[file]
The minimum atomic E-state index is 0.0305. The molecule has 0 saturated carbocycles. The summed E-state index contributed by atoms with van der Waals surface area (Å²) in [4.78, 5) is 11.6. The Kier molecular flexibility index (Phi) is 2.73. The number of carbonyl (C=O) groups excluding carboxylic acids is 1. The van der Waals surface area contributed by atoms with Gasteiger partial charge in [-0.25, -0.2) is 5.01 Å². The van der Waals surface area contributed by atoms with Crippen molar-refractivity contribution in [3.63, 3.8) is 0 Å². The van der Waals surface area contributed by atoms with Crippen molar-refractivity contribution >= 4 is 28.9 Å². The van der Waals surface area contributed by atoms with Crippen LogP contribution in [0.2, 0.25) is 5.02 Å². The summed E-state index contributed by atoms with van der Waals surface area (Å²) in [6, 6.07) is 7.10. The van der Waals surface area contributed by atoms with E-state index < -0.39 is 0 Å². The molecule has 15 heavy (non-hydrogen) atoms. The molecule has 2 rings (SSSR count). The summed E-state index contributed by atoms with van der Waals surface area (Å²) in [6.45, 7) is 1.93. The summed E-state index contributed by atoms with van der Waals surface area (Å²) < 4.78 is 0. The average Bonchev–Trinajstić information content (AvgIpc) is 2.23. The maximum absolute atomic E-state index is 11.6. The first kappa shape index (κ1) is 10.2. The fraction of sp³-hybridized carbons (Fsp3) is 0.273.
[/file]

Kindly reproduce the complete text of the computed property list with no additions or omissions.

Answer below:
The minimum atomic E-state index is 0.0305. The molecule has 0 saturated carbocycles. The summed E-state index contributed by atoms with van der Waals surface area (Å²) in [4.78, 5) is 11.6. The Kier molecular flexibility index (Phi) is 2.73. The number of carbonyl (C=O) groups excluding carboxylic acids is 1. The van der Waals surface area contributed by atoms with Gasteiger partial charge in [-0.25, -0.2) is 5.01 Å². The van der Waals surface area contributed by atoms with Crippen molar-refractivity contribution in [3.63, 3.8) is 0 Å². The van der Waals surface area contributed by atoms with Crippen molar-refractivity contribution >= 4 is 28.9 Å². The van der Waals surface area contributed by atoms with Crippen LogP contribution in [0.2, 0.25) is 5.02 Å². The summed E-state index contributed by atoms with van der Waals surface area (Å²) in [6, 6.07) is 7.10. The van der Waals surface area contributed by atoms with E-state index < -0.39 is 0 Å². The molecule has 15 heavy (non-hydrogen) atoms. The molecule has 2 rings (SSSR count). The summed E-state index contributed by atoms with van der Waals surface area (Å²) in [6.45, 7) is 1.93. The summed E-state index contributed by atoms with van der Waals surface area (Å²) < 4.78 is 0. The average Bonchev–Trinajstić information content (AvgIpc) is 2.23. The maximum absolute atomic E-state index is 11.6. The first kappa shape index (κ1) is 10.2. The fraction of sp³-hybridized carbons (Fsp3) is 0.273.